It won't be easy but you will adjust and you will grow into your own life while remaining true to who you are.
    Really great writing here Britt!

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  15. I would love to live in the city for just part of my life. Who knows if that will ever happen though. I was in Chicago for a week once. It was beautiful! Love that city!

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  16. Change is always a tough pill to swallow, but I'm confident you will find many splendid things about your new suburban locale. I will certainly miss seeing you and D on the path on the weekends. I wish you all the best in this new chapter of your life. :)

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  17. I realized what a wonderful photographer you are in this post! Your introspective posts have the most beautiful photos... not that your other ones are not, but they are either race photos of you (obviously not taken by you), and/or iphone photos on the run. But these have some gorgeous perspectives that put our lovely city on display!

    Are you making a bucket list of 'must do' items? My heart goes out to you as you prepare for this move!

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    1. i've had a bucket list of items that somehow got out of control with must do's. we've done quite a few of them, but it was looking like it would cost a small fortune to do everything and there just isn't enough time to hit up 100 spots before leaving. i have lots of chitown favs that i wanted to say goodbye to.

      glad you enjoyed the shots, some of them i've actually taken with my iphone and just sharpened on the computer to get a clearer image.

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  18. Change is incredibly tough and I think in many ways it's human nature to be reluctant towards it. I may be biased, but I grew up in the suburbs (about 25 min outside of the city) my entire time in America (19 years) and it's not bad I promise! I LOVE the busy bustling city with its gorgeous sights, sounds, and smells but the suburbs are superior to the city in ways you will soon discover. Embrace it! Everything happens for a reason so just ride it out and keep in mind that there is always a different path to take if you're unhappy :)

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  19. OH MAN! This post made me so nostalgic! I, too, have lauged upon many a rooftop, including one that we owned (on Ashland, near Paulina!) and selling our home in the city was one of the hardest things we ever had to do. But, I'm realizing that maybe it was a good thing that we HAD to move to Seattle because of my husband's job when we were in our late 20s. That way, the decision was made for us and it was out of our hands! Good for you for making the decision that's right for your family/soon to be family. Everything happens for a reason and, per someone's earlier comment, you shouldn't ever change your Chicago Runner Girl name - it's in your heart, no matter where you go. The city is, and will always be, a huge part of who I am, even though I've been thousands of miles away for many years. :)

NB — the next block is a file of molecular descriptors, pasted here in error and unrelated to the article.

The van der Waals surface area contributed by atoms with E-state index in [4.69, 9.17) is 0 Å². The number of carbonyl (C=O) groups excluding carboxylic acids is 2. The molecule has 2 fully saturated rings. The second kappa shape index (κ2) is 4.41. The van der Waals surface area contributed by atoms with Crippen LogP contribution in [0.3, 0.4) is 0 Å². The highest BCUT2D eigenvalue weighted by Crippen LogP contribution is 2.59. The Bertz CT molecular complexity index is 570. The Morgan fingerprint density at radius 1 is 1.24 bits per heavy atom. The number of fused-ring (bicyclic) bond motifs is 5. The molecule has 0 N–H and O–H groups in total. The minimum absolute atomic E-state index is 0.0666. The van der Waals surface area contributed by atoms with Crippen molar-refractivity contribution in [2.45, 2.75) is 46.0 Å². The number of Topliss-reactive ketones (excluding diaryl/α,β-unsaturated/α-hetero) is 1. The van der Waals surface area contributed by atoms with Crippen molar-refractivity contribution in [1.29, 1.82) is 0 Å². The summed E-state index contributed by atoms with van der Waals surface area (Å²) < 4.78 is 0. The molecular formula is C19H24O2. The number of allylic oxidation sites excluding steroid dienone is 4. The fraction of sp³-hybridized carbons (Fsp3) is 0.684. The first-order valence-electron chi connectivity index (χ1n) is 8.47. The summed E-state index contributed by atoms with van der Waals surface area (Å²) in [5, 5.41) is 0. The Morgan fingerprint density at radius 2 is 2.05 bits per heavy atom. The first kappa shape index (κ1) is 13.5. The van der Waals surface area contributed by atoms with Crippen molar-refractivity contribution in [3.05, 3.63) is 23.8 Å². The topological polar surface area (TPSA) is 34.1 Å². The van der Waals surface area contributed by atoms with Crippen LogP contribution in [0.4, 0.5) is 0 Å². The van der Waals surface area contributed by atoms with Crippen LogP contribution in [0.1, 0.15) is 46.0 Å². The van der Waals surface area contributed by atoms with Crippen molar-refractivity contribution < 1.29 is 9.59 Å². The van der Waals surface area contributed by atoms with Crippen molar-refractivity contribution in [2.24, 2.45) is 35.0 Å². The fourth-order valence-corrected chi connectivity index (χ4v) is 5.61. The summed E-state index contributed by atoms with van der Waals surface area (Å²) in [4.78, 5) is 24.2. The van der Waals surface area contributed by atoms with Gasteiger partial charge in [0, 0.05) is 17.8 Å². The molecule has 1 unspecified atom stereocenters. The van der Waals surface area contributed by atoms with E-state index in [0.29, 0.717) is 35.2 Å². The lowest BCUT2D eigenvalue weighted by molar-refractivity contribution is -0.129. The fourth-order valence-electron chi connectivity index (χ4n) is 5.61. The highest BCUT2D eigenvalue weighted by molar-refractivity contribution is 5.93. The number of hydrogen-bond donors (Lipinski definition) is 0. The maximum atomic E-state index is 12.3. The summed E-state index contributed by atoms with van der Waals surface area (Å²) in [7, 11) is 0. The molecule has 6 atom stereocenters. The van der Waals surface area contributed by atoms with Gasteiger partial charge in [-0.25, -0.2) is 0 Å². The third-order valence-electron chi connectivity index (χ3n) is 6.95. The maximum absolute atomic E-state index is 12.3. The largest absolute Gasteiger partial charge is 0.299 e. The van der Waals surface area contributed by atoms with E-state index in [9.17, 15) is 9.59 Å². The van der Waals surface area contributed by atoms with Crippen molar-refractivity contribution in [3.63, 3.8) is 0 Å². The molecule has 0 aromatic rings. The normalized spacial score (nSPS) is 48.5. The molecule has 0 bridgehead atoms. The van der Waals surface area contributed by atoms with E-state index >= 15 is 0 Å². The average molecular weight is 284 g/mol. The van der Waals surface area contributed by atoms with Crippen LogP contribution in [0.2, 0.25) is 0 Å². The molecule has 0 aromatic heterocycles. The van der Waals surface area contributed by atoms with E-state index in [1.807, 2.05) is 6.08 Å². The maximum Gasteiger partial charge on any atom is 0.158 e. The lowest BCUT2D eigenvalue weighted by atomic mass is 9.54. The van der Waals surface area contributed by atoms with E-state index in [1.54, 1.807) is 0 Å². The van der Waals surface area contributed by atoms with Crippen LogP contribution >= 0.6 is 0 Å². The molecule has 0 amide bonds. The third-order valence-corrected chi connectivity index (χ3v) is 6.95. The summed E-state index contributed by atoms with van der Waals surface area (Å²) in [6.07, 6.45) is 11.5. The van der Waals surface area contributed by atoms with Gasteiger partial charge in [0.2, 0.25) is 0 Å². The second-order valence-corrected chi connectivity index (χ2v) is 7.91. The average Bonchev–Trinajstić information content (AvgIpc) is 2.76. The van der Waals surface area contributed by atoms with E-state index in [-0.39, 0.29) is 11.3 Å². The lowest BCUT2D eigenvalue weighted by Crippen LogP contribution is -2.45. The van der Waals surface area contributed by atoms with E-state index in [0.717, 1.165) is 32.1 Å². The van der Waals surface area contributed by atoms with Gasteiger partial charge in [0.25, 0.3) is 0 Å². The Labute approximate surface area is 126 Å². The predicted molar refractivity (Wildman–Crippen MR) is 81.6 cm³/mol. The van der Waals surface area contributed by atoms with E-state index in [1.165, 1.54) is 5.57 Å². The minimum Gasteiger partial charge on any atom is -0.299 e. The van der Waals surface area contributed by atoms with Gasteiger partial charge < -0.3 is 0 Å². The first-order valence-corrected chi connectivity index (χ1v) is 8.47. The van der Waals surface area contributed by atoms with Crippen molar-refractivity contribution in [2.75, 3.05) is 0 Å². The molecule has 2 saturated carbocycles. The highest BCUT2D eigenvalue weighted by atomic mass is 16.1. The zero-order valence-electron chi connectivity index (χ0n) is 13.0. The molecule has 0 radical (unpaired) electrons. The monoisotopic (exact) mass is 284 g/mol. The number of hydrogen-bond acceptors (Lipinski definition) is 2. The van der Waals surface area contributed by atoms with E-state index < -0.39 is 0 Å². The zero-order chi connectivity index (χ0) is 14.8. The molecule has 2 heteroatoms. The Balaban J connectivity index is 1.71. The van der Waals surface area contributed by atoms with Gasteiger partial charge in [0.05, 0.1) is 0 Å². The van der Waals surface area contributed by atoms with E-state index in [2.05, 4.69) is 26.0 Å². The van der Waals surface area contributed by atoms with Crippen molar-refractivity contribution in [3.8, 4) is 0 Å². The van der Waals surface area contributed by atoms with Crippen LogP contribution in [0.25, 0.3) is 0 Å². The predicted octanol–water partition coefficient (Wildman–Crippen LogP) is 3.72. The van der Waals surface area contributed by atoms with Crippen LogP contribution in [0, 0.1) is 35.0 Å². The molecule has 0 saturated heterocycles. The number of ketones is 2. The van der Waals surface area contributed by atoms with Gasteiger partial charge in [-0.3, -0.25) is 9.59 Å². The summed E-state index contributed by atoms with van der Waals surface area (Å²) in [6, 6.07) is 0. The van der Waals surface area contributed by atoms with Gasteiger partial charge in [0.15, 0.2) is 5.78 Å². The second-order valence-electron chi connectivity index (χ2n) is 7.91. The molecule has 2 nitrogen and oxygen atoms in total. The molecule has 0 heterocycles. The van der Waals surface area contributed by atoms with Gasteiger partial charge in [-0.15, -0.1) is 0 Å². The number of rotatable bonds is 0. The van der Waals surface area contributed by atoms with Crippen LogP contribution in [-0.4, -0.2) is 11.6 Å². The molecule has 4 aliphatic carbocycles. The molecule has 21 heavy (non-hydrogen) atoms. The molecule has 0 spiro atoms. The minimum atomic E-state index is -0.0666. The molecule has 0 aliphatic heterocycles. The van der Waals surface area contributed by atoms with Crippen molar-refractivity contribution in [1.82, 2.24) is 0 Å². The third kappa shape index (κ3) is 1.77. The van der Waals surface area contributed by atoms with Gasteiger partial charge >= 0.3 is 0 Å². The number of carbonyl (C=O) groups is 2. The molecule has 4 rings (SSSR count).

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    1. oh i'm totally keeping it. CRG forever! besides, there is still a chance that we may make it back...hopefully! and we will be in the chicagoland area. i'm going to be one of those lame people that refuses to tell people what burb they are from and just say chicago whenever anyone asks.

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  20. It's interesting - I grew up in the suburbs, but moved to downtown for a year with my husband when he got out of the military. I really loved living downtown. I got used to the noise, to the "interesting" people outside when I'd take my dog out at midnight, and to walking everywhere. Ultimately we moved back to the suburbs due to money and some issues with the new management. Overall, I think it was the right decision for us, but after living downtown, it feels strange out here.

    Good luck to you! Things will work out :)

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    1. i think that's how it'll be for me, strange. people are just different in the burbs and it'll take me awhile to adjust. not used to talking to my neighbors or getting to know the people who live around me, you don't do that here. if someone talks to you on the street that you don't know that usually means they are crazy so you just stay clear!

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  21. haha...u girl, are going kicking and screaming all the way to the burbs!! i'm one of the idiots who said it won't be that bad, and i SWEAR u will not turn into some kind of droid. that said, if u are approached by a neighbor who starts talking...don't worry they are prolly just trying to be friendly. that said, if u wind up sacked and chucked off a bridge with bricks tied to ur legs, then i'll be eating those words. ;)

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  22. I completely understand what you are going through and it stinks!! I am hoping that your new area will be perfect for you guys and that you will adjust smoothly:)

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  23. Really. The burbs aren't as bad as you city people think. What you should look for is something close enough to the city so you can drive or take the train in whenever! I live in Elmhurst right next to the train station and we're in the beautiful city of Chicago within 45 minutes!

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  24. I love Chicago. My brother-in-law and his wife live there and will eventually move to the burbs once they start a family, I'm sure. Funny how people in the city and burbs are totally different.